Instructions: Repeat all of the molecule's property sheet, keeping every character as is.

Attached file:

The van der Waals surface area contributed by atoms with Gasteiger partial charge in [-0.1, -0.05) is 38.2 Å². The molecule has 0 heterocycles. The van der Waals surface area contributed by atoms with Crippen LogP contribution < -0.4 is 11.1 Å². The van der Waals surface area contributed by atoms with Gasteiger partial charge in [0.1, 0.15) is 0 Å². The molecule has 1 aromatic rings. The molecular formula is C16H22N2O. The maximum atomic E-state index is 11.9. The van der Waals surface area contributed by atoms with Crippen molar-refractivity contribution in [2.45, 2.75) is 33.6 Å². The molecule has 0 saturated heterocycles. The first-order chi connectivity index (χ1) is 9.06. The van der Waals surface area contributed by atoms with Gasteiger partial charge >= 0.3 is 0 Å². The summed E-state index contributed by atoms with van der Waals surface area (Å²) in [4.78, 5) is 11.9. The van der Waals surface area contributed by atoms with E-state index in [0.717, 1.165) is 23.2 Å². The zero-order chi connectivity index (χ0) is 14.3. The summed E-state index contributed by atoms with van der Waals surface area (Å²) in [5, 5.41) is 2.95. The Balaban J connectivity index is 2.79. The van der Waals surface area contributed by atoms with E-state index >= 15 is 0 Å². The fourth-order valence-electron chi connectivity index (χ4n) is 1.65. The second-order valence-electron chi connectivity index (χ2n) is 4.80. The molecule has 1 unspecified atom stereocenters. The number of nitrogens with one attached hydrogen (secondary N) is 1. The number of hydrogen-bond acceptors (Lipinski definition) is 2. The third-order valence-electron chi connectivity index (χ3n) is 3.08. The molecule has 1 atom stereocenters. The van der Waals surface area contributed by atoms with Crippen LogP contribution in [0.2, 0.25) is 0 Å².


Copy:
The van der Waals surface area contributed by atoms with Gasteiger partial charge in [-0.1, -0.05) is 38.2 Å². The molecule has 0 heterocycles. The van der Waals surface area contributed by atoms with Crippen LogP contribution < -0.4 is 11.1 Å². The van der Waals surface area contributed by atoms with Gasteiger partial charge in [0.1, 0.15) is 0 Å². The molecule has 1 aromatic rings. The molecular formula is C16H22N2O. The maximum atomic E-state index is 11.9. The van der Waals surface area contributed by atoms with Crippen molar-refractivity contribution in [2.45, 2.75) is 33.6 Å². The molecule has 0 saturated heterocycles. The first-order chi connectivity index (χ1) is 9.06. The van der Waals surface area contributed by atoms with Gasteiger partial charge >= 0.3 is 0 Å². The summed E-state index contributed by atoms with van der Waals surface area (Å²) in [4.78, 5) is 11.9. The van der Waals surface area contributed by atoms with E-state index in [0.717, 1.165) is 23.2 Å². The zero-order chi connectivity index (χ0) is 14.3. The summed E-state index contributed by atoms with van der Waals surface area (Å²) in [5, 5.41) is 2.95. The Balaban J connectivity index is 2.79. The van der Waals surface area contributed by atoms with E-state index >= 15 is 0 Å². The fourth-order valence-electron chi connectivity index (χ4n) is 1.65. The second-order valence-electron chi connectivity index (χ2n) is 4.80. The molecule has 1 unspecified atom stereocenters. The number of nitrogens with one attached hydrogen (secondary N) is 1. The number of hydrogen-bond acceptors (Lipinski definition) is 2. The third-order valence-electron chi connectivity index (χ3n) is 3.08. The molecule has 1 atom stereocenters. The van der Waals surface area contributed by atoms with Crippen LogP contribution in [0.2, 0.25) is 0 Å².